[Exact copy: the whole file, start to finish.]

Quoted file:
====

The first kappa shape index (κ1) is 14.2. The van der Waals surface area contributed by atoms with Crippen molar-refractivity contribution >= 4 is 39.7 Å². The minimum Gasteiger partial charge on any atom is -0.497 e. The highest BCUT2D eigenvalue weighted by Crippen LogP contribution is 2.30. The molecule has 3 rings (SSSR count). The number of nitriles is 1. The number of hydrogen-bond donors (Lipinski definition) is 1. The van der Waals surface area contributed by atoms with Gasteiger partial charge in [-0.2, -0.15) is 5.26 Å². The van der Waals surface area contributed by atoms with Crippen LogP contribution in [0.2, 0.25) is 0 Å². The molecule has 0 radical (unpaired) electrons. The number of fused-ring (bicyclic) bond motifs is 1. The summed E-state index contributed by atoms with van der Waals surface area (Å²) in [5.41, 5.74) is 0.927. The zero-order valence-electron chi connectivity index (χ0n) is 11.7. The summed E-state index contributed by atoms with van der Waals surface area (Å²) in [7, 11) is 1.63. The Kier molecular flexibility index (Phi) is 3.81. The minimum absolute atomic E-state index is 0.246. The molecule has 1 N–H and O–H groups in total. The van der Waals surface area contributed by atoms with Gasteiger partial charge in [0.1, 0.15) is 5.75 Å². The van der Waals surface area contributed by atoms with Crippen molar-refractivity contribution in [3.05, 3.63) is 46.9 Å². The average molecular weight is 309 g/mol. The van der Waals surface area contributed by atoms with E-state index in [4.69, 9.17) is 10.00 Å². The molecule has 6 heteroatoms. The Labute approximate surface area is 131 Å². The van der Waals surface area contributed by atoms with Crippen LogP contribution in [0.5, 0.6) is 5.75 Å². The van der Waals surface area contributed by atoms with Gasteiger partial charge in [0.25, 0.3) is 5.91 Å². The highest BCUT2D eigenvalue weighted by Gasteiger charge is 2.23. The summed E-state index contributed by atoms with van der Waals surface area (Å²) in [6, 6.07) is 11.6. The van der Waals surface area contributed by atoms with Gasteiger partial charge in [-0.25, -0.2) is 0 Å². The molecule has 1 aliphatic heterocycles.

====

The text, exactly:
The first kappa shape index (κ1) is 14.2. The van der Waals surface area contributed by atoms with Crippen molar-refractivity contribution >= 4 is 39.7 Å². The minimum Gasteiger partial charge on any atom is -0.497 e. The highest BCUT2D eigenvalue weighted by Crippen LogP contribution is 2.30. The molecule has 3 rings (SSSR count). The number of nitriles is 1. The number of hydrogen-bond donors (Lipinski definition) is 1. The van der Waals surface area contributed by atoms with Gasteiger partial charge in [-0.2, -0.15) is 5.26 Å². The van der Waals surface area contributed by atoms with Crippen LogP contribution in [0.2, 0.25) is 0 Å². The molecule has 0 radical (unpaired) electrons. The number of fused-ring (bicyclic) bond motifs is 1. The summed E-state index contributed by atoms with van der Waals surface area (Å²) in [5.41, 5.74) is 0.927. The zero-order valence-electron chi connectivity index (χ0n) is 11.7. The summed E-state index contributed by atoms with van der Waals surface area (Å²) in [7, 11) is 1.63. The Kier molecular flexibility index (Phi) is 3.81. The minimum absolute atomic E-state index is 0.246. The molecule has 1 N–H and O–H groups in total. The van der Waals surface area contributed by atoms with Gasteiger partial charge in [0.1, 0.15) is 5.75 Å². The van der Waals surface area contributed by atoms with Crippen molar-refractivity contribution in [3.05, 3.63) is 46.9 Å². The average molecular weight is 309 g/mol. The van der Waals surface area contributed by atoms with E-state index in [4.69, 9.17) is 10.00 Å². The molecule has 6 heteroatoms. The Labute approximate surface area is 131 Å². The van der Waals surface area contributed by atoms with Crippen LogP contribution in [0.5, 0.6) is 5.75 Å². The van der Waals surface area contributed by atoms with Gasteiger partial charge in [0.25, 0.3) is 5.91 Å². The highest BCUT2D eigenvalue weighted by Gasteiger charge is 2.23. The summed E-state index contributed by atoms with van der Waals surface area (Å²) in [6, 6.07) is 11.6. The van der Waals surface area contributed by atoms with Gasteiger partial charge in [-0.25, -0.2) is 0 Å². The molecule has 1 aliphatic heterocycles.